Recruiting suppliers can sometimes be a challenging exercise. Selecting the right partner can be difficult. It can be hard to judge whether a particular agency is the right one for you. To help with this, we’ve put together our top tips on recruiting a telemarketing agency.
If you’re considering employing a telemarketing agency as a supplier, there are certain things that you need to consider. Ideally, you should go by recommendation, where possible, and look for quality testimonials and results. Speak to a few of their clients. Look for the right kind of organisation. For example, if your service is commoditised and lower value and b2c, maybe you need a call centre type operation with lots of operators. But, if you’re selling higher value services or consultancy to blue chip finance directors, perhaps you should opt for a more high quality niche operation with more mature callers. Do your homework and ask around.
Assuming you’ve done the above, I wanted to give you a perspective from the telemarketing supplier point of view. This is especially relevant where the client wants the agency to work on a commission only basis. It’s also relevant where clients ask an agency to just cover costs and have a high level of commission and / or appointment bonus.
But what things should a client provide for their telemarketers to help them be more effective? What questions should clients ask when doing telemarketing? I have jotted a few down below. The list is far from exhaustive and would never substitute a thorough written and verbal briefing. But I hope it helps shape your thinking as to how to get the best out of the relationship. There are certain things a telemarketing supplier cannot control. For example:
- Are you any good at what you do? Is what you offer actually of real value to potential customers or is it the same as every other company doing what you do?
- Do you have credentials, case studies, blue chip clients or known clients that can be name-dropped in a call?
- Are you trading in a sea of sharks in a commoditised, price driven marketplace where the recipients of the call get lots of calls every day from companies like yours?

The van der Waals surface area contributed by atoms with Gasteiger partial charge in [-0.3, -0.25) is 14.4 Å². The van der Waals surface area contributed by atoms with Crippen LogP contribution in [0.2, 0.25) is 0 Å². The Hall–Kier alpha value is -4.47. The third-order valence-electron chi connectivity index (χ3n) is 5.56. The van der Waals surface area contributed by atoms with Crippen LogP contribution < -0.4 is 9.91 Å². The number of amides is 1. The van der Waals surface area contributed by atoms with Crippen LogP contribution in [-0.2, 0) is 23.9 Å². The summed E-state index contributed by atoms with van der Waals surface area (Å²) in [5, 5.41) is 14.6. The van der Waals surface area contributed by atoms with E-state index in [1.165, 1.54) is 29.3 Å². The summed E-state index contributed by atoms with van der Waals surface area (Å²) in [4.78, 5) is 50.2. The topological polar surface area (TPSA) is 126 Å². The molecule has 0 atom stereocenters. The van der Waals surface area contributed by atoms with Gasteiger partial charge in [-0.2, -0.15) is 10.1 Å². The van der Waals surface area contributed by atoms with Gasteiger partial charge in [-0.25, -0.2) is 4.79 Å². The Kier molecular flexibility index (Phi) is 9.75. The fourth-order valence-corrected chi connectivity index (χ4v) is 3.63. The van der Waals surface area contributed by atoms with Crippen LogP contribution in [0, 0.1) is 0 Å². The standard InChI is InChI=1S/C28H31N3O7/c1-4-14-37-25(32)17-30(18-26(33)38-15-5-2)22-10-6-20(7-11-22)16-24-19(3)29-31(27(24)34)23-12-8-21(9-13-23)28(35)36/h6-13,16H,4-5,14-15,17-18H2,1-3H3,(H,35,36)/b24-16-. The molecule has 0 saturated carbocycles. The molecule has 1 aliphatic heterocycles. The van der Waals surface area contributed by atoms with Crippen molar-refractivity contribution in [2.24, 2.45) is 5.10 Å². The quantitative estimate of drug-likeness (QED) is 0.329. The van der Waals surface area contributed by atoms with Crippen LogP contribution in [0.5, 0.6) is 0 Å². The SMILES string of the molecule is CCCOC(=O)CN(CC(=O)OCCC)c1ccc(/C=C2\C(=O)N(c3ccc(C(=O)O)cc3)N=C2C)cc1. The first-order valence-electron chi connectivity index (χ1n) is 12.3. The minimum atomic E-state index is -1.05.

- Is your proposition (price, quality, call to action, pitch) good, bad or indifferent?
- Is the list any good?
- Do you know the decision-maker role and thus who buys the product / service?
- Have you got the names for the decision-maker on your list? If you have a list of facilities managers or FD’s that’s great. But a good telemarketing call does NOT start with the words ‘Can you tell me who is responsible for…?’ This slows the caller down, sucks time and reduces appointment ratios. It’s much better to know that the IT director makes decisions about CRM systems.
- Are you calling large companies with IVR routers, No-Name policies and layers of bureaucracy including Rottweiler gatekeepers to get through
- Is the person you are trying to get in touch with shielded by a tough PA? Do you have ideas how to handle this?
- Is the target likely to out a lot (e.g. often field based like sales managers or in meetings like HR)?
- Is the type of company you are targeting likely to already have incumbent suppliers?
- Is the contract size likely to be very large leading to slow conversion?
- Is the kind of service or product you are offering likely to lead to you being bumped down the organisation to a lower level manager if the director feels it isn’t his or her decision. This absorbs time.
It’s about Collaboration
From the above, it perhaps sounds like I’m saying don’t use telemarketing. That’s not true. Just ask our clients! What I am saying is that it’s a partnership. Telemarketers are not miracle workers. Good telemarketing where the value of sale is worthwhile can be hugely lucrative if you give a campaign time to work. You also need to recognise, if the answers to the above aren’t all positive, that it will take more time to deliver appointments and outcomes. At that point, there must be a fair assessment of where the value is added (i.e. making the outbound calls) and for what the remuneration is provided.
Any remuneration structure can be valid if it is based on partnership, openness and honesty as well as thorough briefing and regular communication. We’re all in business to make profit not cover costs. I turn business away where I don’t feel the balance is right or where I feel that the proposition and/or audience is ill-defined and I can’t work with the client to change that.
Clients should not expect or demand the earth and expect the supplier to take all the risk e.g. commission-only telemarketing. If you contract an external supplier, think about how you fare with the factors above. Consider which remuneration and incentive structure would best work to deliver the results you want. It should be about shared success. After all, it’s about win:win.
If you’d like details on GSA’s telemarketing services or to find out how GSA Business Development can help Generate Growth for your Business, contact us now.